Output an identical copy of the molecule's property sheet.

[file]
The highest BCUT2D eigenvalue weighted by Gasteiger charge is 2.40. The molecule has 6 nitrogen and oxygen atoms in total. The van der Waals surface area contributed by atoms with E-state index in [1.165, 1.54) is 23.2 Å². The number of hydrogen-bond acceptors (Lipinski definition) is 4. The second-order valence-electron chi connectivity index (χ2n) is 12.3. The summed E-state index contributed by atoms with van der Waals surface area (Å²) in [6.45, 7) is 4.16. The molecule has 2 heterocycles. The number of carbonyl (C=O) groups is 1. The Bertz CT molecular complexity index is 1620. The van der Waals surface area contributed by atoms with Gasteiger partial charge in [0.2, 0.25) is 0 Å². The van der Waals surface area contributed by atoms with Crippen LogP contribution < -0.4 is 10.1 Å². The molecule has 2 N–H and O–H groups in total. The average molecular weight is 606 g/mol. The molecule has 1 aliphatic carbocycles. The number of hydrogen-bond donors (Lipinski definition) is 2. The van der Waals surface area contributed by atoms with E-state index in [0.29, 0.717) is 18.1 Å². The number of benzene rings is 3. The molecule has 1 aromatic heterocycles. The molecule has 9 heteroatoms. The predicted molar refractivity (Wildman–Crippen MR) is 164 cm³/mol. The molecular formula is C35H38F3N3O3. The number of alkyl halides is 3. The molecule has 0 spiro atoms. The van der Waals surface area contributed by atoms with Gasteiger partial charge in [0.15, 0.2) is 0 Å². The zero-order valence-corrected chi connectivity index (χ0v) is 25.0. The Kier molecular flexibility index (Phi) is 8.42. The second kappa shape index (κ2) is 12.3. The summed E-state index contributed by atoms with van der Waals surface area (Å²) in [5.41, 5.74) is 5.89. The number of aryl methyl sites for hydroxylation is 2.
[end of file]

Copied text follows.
The highest BCUT2D eigenvalue weighted by Gasteiger charge is 2.40. The molecule has 6 nitrogen and oxygen atoms in total. The van der Waals surface area contributed by atoms with E-state index in [1.165, 1.54) is 23.2 Å². The number of hydrogen-bond acceptors (Lipinski definition) is 4. The second-order valence-electron chi connectivity index (χ2n) is 12.3. The summed E-state index contributed by atoms with van der Waals surface area (Å²) in [6.45, 7) is 4.16. The molecule has 2 heterocycles. The number of carbonyl (C=O) groups is 1. The Bertz CT molecular complexity index is 1620. The van der Waals surface area contributed by atoms with Gasteiger partial charge in [0.2, 0.25) is 0 Å². The van der Waals surface area contributed by atoms with Crippen LogP contribution < -0.4 is 10.1 Å². The molecule has 2 N–H and O–H groups in total. The average molecular weight is 606 g/mol. The molecule has 1 aliphatic carbocycles. The number of hydrogen-bond donors (Lipinski definition) is 2. The van der Waals surface area contributed by atoms with E-state index in [0.29, 0.717) is 18.1 Å². The number of benzene rings is 3. The molecule has 1 aromatic heterocycles. The molecule has 9 heteroatoms. The predicted molar refractivity (Wildman–Crippen MR) is 164 cm³/mol. The molecular formula is C35H38F3N3O3. The number of alkyl halides is 3. The molecule has 0 spiro atoms. The van der Waals surface area contributed by atoms with Gasteiger partial charge in [0.15, 0.2) is 0 Å². The zero-order valence-corrected chi connectivity index (χ0v) is 25.0. The Kier molecular flexibility index (Phi) is 8.42. The second kappa shape index (κ2) is 12.3. The summed E-state index contributed by atoms with van der Waals surface area (Å²) in [5.41, 5.74) is 5.89. The number of aryl methyl sites for hydroxylation is 2.